With the clock ticking until the virus takes its toll, Rhine is desperate for answers. After enduring Vaughn’s worst, Rhine finds an unlikely ally in his brother, an eccentric inventor named Reed. She takes refuge in his dilapidated house, though the people she left behind refuse to stay in the past. While Gabriel haunts Rhine’s memories, Cecily is determined to be at Rhine’s side, even if Linden’s feelings are still caught between them.

Meanwhile, Rowan’s growing involvement in an underground resistance compels Rhine to reach him before he does something that cannot be undone. But what she discovers along the way has alarming implications for her future—and about the past her parents never had the chance to explain.

In this breathtaking conclusion to Lauren DeStefano’s Chemical Garden trilogy, everything Rhine knows to be true will be irrevocably shattered."

Brace yourself again (I know you're probably still braced from before, but thought it was worth mentioning again)... it's the end of The Chemical Garden series. Will it end right for you?

Friday, February 8, 2013

Book Review - M.J. Rose's The Reincarnationist

The Reincarnationist by M.J. Rose
Published by: Mira
Publication Date: January 1st, 2007
Format: Paperback, 449 Pages
Rating: ★★
To Buy
Josh Ryder has been having weird spells ever since he survived a terrorist attack in Rome. He keeps slipping into the past, into what could only, logically, be his past lives. There is too much detail for any doubt to exist. He has sought out help from The Phoenix Foundation, who specialize in helping children understand their dreams which aren't really dreams but past life regressions. Malachai and his aunt take Josh on because he has such clear visions, one of them involving their building. A discovery in Rome sends Josh back there with Malachai. A Professor Rudolfo and his assistant Gabriella have uncovered an unknown tomb. Malachai and Josh hope that not only will this discovery help Josh, but perhaps will shed light on the mysterious memory stones, stones said to allow you to see all your past lives.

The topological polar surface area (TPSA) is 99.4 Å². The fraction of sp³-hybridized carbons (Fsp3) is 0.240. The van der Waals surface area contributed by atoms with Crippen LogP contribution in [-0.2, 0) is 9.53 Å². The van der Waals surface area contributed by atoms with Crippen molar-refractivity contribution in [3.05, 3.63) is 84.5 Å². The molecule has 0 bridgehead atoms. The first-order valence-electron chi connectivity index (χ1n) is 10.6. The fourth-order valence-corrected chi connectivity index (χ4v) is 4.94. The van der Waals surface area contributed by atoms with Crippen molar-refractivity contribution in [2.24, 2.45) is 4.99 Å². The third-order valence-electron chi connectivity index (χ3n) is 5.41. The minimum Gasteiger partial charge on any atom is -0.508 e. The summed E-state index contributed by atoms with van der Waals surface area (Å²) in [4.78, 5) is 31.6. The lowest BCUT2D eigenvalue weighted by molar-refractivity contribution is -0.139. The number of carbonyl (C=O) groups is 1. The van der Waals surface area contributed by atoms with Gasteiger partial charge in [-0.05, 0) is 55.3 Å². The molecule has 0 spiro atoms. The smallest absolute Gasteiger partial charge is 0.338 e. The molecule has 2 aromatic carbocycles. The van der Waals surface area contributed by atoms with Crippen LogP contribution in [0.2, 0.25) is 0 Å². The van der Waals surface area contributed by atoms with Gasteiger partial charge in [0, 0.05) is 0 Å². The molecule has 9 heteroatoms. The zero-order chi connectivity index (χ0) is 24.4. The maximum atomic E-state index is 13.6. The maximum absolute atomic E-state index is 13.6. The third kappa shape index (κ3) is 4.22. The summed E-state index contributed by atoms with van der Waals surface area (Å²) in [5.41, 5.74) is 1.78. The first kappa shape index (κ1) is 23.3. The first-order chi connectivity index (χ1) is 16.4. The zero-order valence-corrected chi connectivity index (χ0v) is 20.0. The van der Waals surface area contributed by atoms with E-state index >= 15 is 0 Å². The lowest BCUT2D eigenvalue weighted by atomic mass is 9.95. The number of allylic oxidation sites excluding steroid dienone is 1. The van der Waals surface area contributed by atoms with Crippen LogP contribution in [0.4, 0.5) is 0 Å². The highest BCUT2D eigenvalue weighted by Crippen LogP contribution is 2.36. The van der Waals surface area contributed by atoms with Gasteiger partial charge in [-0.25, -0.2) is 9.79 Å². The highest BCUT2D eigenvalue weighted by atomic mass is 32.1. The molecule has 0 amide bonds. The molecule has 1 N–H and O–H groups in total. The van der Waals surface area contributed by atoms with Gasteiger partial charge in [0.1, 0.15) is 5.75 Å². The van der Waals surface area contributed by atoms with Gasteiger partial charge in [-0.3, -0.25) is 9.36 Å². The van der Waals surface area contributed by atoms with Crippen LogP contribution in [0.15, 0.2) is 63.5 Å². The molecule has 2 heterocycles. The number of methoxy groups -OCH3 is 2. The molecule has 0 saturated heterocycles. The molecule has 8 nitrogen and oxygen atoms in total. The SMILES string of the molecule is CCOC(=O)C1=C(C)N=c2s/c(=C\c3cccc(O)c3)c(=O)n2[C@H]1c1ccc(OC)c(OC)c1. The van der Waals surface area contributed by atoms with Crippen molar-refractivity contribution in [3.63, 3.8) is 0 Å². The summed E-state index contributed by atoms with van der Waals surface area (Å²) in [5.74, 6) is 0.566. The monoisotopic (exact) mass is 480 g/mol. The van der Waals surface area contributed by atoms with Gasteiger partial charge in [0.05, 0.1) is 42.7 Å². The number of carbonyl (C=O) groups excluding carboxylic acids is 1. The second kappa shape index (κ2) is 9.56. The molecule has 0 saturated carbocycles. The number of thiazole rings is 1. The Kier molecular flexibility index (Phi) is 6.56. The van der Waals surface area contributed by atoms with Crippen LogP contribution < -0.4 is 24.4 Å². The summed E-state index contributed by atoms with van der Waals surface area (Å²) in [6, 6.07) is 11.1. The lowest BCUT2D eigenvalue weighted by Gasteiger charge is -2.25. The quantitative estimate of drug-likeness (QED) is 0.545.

Josh is so haunted by his past that in a daze he wanders for miles till he stumbles on Professor Rudolfo's site hours before their meeting. There he finds Sabina... or the well preserved corpse of Sabina, his true love back when he was Julius, all those hundreds of years ago. Tragedy strikes the tomb again and Rudolfo is killed. Josh is arrested as the primary suspect but soon is released. While his time in Italy is at an end, the memory of Sabina still stirs him. He will find the answer one way or another. Back in New York he connects with Rudolfo's assistant Gabriella. Josh feels drawn to her, was she Sabina in a past life? Soon their knowledge of the memory stones lead to the kidnapping of Gabriella's daughter Quinn. If Josh and Gabriella can't solve the mystery that has baffled people for centuries, Quinn might die.